Shannon Mackey, LICSW
Mark Kline, PsyD

We are currently experiencing a profound health crisis stemming from COVID-19 that will touch the lives of every person in our community. Anxiety and stress levels may well be higher than usual as individuals and families face new challenges in domestic life, work, and relationships. While HRS has moved to a completely virtual model, we are dedicated to supporting our communities through this unprecedented time. Our phone and email lines are open: 781-235-4950 or infoathrshelps [dot] org

Take care of your mental health.

Stay informed, but take breaks. COVID-19 came at us fast, and information about the virus and its impact changes by the minute. It can be hard to maintain a balance between being informed and utterly immersed. It is important to know about the virus and its impact, both for your own health and the health of people around you. It is best to rely on trusted sources, such as the Centers for Disease Control and

Prevention,, and the World Health Organization,, for information about the disease. You might also choose to follow news from reputable regional sources to track local policies and trends that will affect you and your community. However, it is also important to take breaks from the flood of COVID-19 information. Consider limiting your news and information intake (including social media!) to some scheduled times of day. Remember that your mind and nervous system need time away from the pressure of this crisis.

Cope with normal stress during this infectious disease outbreak.

Look for signs of stress in yourself and your family members. Steps to minimize stress include: keeping old routines or establishing new ones; connecting with family and friends virtually on a more regular basis; and engaging in relaxing or enjoyable activities when possible. The American Psychiatric Association suggests “focusing on positive aspects of your life and things that you can control” to help maintain some normalcy in an otherwise unusual time. Part of managing in this time may also be attending to the stress of adult family members, children, or other loved ones. Please refer to Page 2 of this document for some helpful resources for caregivers.

Seek support and connection.

Now is a good time to call on whatever resources are available to support you, such as friends, family, religious leaders, and mental health professionals. Many therapists are seeing patients via TeleHealth. There are also a variety of crisis and community resources available to help. Please refer to page two of this document for a list of resources.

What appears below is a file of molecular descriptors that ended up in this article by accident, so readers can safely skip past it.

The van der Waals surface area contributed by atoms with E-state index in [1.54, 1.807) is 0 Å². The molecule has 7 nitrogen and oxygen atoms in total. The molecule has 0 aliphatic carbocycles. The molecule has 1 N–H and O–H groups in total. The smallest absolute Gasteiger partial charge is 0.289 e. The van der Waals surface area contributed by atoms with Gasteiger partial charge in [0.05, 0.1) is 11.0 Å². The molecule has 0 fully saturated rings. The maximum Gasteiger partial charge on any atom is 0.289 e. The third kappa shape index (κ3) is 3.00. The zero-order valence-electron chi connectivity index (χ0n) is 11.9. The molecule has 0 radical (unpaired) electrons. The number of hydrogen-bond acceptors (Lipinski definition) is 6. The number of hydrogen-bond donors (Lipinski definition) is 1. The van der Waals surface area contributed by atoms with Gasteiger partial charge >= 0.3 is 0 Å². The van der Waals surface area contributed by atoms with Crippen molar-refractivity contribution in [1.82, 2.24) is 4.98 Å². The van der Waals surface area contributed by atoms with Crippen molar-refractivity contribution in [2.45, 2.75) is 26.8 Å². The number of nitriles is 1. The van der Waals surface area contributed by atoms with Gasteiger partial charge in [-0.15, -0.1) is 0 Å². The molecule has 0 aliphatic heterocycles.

Take care of your physical health

The connection between good mental health and good physical health is well-documented. During times of stress, physical health can easily go by the wayside. Try to:

  • Eat as healthfully as possible. Avoid alcohol and drugs. Sleep as much as you are able.
  • Exercise regularly. Move your body. Stretch and/or do vigorous exercise. (As always, exercise has positive effects on mental health, too.)
  • Try to breathe fresh air every day and spend time outside.

Be easy with yourself.

This is a difficult time for us all, but individual circumstances will mean our experiences are somewhat different. Working, parenting, maintaining your home life, caring for loved ones and pets, and all the other responsibilities of daily life will likely present new challenges for you during this pandemic. Being easy with yourself means remembering that you are doing the best you can in challenging times. This may be more of a marathon than a sprint, so pace yourself and know you can’t be operating at 100% all the time. Practicing some self-care gives you a break and allows you to take better care of those around you as well.

  • Savor small moments of pleasure or fun.
  • Strengthen connections; be easy with other people, too.
  • Take breaks from work or caregiving when you can.
  • Find time to be alone when you need it and are able – even if it’s just 15 minutes to breathe!
  • Take or leave any advice – do what works for you!

Crisis and Support Resources

  • Substance Abuse and Mental Health Services Administration’s (SAMHSA’s) Disaster Distress Helpline: 1-800-985-5990 or text TalkWithUs to 66746. (TTY 1-800-846-8517)
  • National Suicide Prevention Lifeline: 1-800-273-8255 or chat with Lifeline 
  • Crisis Textline: text TALK to 741741
  • In The Rooms Foundation: Searchable database of meetings with people in addiction recovery, including online meetings

Resources for Caregivers

Resources for Individuals


(This document was compiled with the help of these sources.)